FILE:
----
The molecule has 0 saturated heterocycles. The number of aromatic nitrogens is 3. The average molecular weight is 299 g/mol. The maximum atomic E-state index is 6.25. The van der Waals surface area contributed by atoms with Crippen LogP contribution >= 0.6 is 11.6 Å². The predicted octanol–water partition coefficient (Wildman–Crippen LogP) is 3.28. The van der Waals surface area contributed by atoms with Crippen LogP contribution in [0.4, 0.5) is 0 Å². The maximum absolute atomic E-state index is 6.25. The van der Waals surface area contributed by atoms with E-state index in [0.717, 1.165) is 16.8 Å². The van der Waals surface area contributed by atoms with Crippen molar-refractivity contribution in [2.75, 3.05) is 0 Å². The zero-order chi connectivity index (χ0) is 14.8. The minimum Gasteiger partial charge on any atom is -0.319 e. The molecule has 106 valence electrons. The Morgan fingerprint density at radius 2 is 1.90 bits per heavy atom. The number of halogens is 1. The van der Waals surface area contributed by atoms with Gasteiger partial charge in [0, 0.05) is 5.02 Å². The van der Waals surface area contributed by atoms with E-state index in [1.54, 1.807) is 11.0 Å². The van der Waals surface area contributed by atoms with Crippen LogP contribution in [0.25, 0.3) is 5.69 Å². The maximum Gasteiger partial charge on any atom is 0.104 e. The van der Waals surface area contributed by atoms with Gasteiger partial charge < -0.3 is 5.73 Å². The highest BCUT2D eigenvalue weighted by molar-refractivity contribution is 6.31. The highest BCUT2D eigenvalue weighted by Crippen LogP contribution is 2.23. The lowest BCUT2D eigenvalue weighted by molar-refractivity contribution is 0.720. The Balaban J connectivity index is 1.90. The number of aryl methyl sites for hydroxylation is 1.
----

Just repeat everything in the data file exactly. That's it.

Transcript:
The molecule has 0 saturated heterocycles. The number of aromatic nitrogens is 3. The average molecular weight is 299 g/mol. The maximum atomic E-state index is 6.25. The van der Waals surface area contributed by atoms with Crippen LogP contribution >= 0.6 is 11.6 Å². The predicted octanol–water partition coefficient (Wildman–Crippen LogP) is 3.28. The van der Waals surface area contributed by atoms with Crippen LogP contribution in [0.4, 0.5) is 0 Å². The maximum absolute atomic E-state index is 6.25. The van der Waals surface area contributed by atoms with E-state index in [0.717, 1.165) is 16.8 Å². The van der Waals surface area contributed by atoms with Crippen molar-refractivity contribution in [2.75, 3.05) is 0 Å². The zero-order chi connectivity index (χ0) is 14.8. The minimum Gasteiger partial charge on any atom is -0.319 e. The molecule has 106 valence electrons. The Morgan fingerprint density at radius 2 is 1.90 bits per heavy atom. The number of halogens is 1. The van der Waals surface area contributed by atoms with Gasteiger partial charge in [0, 0.05) is 5.02 Å². The van der Waals surface area contributed by atoms with E-state index in [1.54, 1.807) is 11.0 Å². The van der Waals surface area contributed by atoms with Crippen LogP contribution in [0.25, 0.3) is 5.69 Å². The maximum Gasteiger partial charge on any atom is 0.104 e. The van der Waals surface area contributed by atoms with Gasteiger partial charge < -0.3 is 5.73 Å². The highest BCUT2D eigenvalue weighted by molar-refractivity contribution is 6.31. The highest BCUT2D eigenvalue weighted by Crippen LogP contribution is 2.23. The lowest BCUT2D eigenvalue weighted by molar-refractivity contribution is 0.720. The Balaban J connectivity index is 1.90. The number of aryl methyl sites for hydroxylation is 1.